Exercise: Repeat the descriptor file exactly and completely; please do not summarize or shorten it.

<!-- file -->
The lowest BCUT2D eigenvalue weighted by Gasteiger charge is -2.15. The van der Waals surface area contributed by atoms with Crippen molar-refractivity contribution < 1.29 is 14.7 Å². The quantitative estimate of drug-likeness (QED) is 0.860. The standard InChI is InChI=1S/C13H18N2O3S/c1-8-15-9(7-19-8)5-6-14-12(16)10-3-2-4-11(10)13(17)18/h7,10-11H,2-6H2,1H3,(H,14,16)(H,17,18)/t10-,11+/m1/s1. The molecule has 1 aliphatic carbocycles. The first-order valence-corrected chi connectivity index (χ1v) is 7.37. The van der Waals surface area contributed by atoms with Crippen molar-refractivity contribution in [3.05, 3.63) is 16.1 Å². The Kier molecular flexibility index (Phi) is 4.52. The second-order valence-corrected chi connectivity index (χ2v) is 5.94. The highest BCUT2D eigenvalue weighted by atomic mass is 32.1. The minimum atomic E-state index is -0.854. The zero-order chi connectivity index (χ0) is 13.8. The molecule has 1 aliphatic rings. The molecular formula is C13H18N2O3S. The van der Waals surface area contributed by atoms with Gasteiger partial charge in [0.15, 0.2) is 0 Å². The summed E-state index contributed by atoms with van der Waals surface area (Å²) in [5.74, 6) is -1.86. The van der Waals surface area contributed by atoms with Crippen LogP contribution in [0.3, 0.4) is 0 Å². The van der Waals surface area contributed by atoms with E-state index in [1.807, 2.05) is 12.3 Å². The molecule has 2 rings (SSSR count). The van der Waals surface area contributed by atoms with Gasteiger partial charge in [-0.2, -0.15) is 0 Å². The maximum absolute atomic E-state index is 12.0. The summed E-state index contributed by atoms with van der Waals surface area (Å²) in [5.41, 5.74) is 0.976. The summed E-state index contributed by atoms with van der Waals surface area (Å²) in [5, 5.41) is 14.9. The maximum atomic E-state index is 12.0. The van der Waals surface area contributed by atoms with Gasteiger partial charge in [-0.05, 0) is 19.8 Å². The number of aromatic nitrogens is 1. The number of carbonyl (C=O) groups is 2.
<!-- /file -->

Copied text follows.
The lowest BCUT2D eigenvalue weighted by Gasteiger charge is -2.15. The van der Waals surface area contributed by atoms with Crippen molar-refractivity contribution < 1.29 is 14.7 Å². The quantitative estimate of drug-likeness (QED) is 0.860. The standard InChI is InChI=1S/C13H18N2O3S/c1-8-15-9(7-19-8)5-6-14-12(16)10-3-2-4-11(10)13(17)18/h7,10-11H,2-6H2,1H3,(H,14,16)(H,17,18)/t10-,11+/m1/s1. The molecule has 1 aliphatic carbocycles. The first-order valence-corrected chi connectivity index (χ1v) is 7.37. The van der Waals surface area contributed by atoms with Crippen molar-refractivity contribution in [3.05, 3.63) is 16.1 Å². The Kier molecular flexibility index (Phi) is 4.52. The second-order valence-corrected chi connectivity index (χ2v) is 5.94. The highest BCUT2D eigenvalue weighted by atomic mass is 32.1. The minimum atomic E-state index is -0.854. The zero-order chi connectivity index (χ0) is 13.8. The molecule has 1 aliphatic rings. The molecular formula is C13H18N2O3S. The van der Waals surface area contributed by atoms with Gasteiger partial charge in [0.15, 0.2) is 0 Å². The summed E-state index contributed by atoms with van der Waals surface area (Å²) in [5.74, 6) is -1.86. The van der Waals surface area contributed by atoms with Crippen LogP contribution in [0.3, 0.4) is 0 Å². The van der Waals surface area contributed by atoms with E-state index in [1.807, 2.05) is 12.3 Å². The molecule has 2 rings (SSSR count). The van der Waals surface area contributed by atoms with Gasteiger partial charge in [-0.2, -0.15) is 0 Å². The maximum absolute atomic E-state index is 12.0. The summed E-state index contributed by atoms with van der Waals surface area (Å²) in [5.41, 5.74) is 0.976. The summed E-state index contributed by atoms with van der Waals surface area (Å²) in [5, 5.41) is 14.9. The maximum atomic E-state index is 12.0. The van der Waals surface area contributed by atoms with Gasteiger partial charge in [-0.05, 0) is 19.8 Å². The number of aromatic nitrogens is 1. The number of carbonyl (C=O) groups is 2.